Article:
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Review comments for Stephen Potter at the BBC

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‘Stephen Potter's Gamesmanship was published in 1947, to public delight but to the displeasure of the BBC, who paid his salary but thought he should have asked permission to write it. Throughout the Second World War he had been the ideas man of the Corporation Features Department, in which specialized techniques of radio were developed and refined. His real mission, as he saw it, was to keep literature and poetry alive in dark times, but he lent a hand to morale-raising programmes. Most popular were his "How to..." programmes with Joyce Grenfell; these began as instructional but soon waxed satirical. Julian Potter's well-chosen extracts from his father's diaries are a welcome reminder that there was more to wartime radio than Handley's ITMA and The Brains Trust. He is unlucky in that, while printed ephemera have thei/r Colindale storehouse, almost all those "heyday" programmes vanished without record.’ E.S.Turner, Times Literary Supplement, August 6 2004

‘Now,......... hardley anything of all this creativity remains. On his last day at the BBC, 1947, Potter records in his diary: No regrets at leaving. Simply a profound depression. Why? Every available drop of my smallish productivity went into the job for years - years. Is it really all dropped like an old packing-case, full of dirty old bits of paper, to the bottom of the sea - to leave nothing for the ebb-tide? So, it might have been if his son, 50 years later, had not put together this necessarily piecemeal portrait of an extraordinary outpouring of talent and energy, well worth recording, as we wish more of it had been - on vinyl.’ P. J. Kavanagh, When Auntie was young and carefree, The Spectator

‘For oldies like me, who remember the golden age of radio, Julian Potter vividly evokes the achievements of his outstandingly talented father, with collaborators such as Joyce Grenfell, in the famed BBC Features Department of the 1940s. For younger generations, keen to research and understand that halcyon era of broadcasting, this is a finely researched and lavishly informative handbook about the days when radio was king, and making programmes meant more than pointing microphones at celebrities.’ Humphrey Carpenter

‘Everybody remembers or has heard of the international reputation that the BBC had during World War II for news, but not many remember the extraordinarily high standards it maintained where the arts, education and entertainment were concerned…. Stephen Potter’s contribution in all three is of historical interest…. He was largely responsible for using radio as a new art form with an astonishingly wide spectrum of subject matter, generically known as ‘Feature Programmes’…. Julian Potter has contrived a fascinating account of his father’s work and unique contribution to radio; just homage to an artist whose innovative brilliance has not until now been given its due.’ Elizabeth Jane Howard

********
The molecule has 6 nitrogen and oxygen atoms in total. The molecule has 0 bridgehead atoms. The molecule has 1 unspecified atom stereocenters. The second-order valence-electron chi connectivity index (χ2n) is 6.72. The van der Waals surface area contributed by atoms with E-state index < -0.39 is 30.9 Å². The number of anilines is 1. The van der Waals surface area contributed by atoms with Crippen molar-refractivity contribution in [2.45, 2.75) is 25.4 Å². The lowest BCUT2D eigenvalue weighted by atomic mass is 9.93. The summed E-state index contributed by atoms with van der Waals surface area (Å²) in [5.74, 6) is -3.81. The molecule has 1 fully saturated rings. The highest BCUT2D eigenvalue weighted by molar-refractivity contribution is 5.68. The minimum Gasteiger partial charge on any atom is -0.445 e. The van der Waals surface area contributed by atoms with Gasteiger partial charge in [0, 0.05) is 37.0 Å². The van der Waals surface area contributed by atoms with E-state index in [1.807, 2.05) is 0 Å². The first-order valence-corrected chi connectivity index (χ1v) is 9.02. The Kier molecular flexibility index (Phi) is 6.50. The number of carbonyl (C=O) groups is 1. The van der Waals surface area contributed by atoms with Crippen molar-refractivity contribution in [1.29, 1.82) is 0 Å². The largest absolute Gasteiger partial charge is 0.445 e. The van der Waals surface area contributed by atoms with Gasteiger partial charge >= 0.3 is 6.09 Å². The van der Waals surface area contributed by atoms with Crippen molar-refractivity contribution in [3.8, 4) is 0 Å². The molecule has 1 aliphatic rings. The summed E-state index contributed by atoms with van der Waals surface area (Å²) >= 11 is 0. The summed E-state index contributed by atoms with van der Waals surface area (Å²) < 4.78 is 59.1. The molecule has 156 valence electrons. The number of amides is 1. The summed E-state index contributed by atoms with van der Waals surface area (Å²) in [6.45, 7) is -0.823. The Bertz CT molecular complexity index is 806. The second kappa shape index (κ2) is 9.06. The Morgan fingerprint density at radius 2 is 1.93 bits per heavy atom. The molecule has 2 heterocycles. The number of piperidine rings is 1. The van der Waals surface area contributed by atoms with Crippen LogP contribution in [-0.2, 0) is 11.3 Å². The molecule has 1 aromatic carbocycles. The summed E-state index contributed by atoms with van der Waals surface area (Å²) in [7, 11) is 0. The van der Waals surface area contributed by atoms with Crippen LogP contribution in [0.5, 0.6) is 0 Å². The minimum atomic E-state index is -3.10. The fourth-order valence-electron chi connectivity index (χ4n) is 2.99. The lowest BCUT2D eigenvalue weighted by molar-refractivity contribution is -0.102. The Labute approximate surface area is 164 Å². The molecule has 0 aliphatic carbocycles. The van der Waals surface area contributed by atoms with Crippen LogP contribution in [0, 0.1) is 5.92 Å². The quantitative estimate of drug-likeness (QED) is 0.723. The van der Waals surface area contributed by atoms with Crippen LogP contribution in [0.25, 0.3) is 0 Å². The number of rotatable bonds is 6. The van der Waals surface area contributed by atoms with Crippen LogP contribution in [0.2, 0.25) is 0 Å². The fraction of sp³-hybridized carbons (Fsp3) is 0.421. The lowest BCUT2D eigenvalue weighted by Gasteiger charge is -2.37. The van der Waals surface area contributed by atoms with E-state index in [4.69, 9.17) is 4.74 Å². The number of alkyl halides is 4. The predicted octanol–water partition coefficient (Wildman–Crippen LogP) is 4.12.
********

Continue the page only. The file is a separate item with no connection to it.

‘It is a hymn of praise to the craftsmen and women who created, in Britain, an art form which remains to this day almost uniquely ours: the well-constructed radio feature. Long may we remember the brilliance of pioneers and craftsmen like Stephen Potter. His son, in this book, does him proud.’ Libby Purves

About the reviewers

Before writing his well-known biographies (including his prize-winning Benjamin Britten), Humphrey Carpenter worked for seven years within the BBC. He is the author of The Envy of the World, the definitive history of the Third Programme and Radio 3, and is still to be heard on that channel.

Elizabeth Jane Howard, the novelist, is author of The Cazalet Chronicle, which has recently been televised.

Libby Purves has presented Radio 4's Midweek programme since 1983, was the youngest ever presenter on the Today programme, and is the author of Radio: a true love story.

See more about Stephen Potter at the BBC.

About the author

Julian Potter, Stephen Potter’s son, grew up during the events described in this book and met many of the people in it. Sixty years on, he acquired photostats of his father’s diaries from the University of Texas and saw that there was much new to be told about the BBC in the war years. Supplementing the diaries with his own research, largely at the BBC archives at Caversham (where many wartime files have only recently been released), he has produced this account of how Features were written and produced during Stephen Potter’s ten years at the BBC.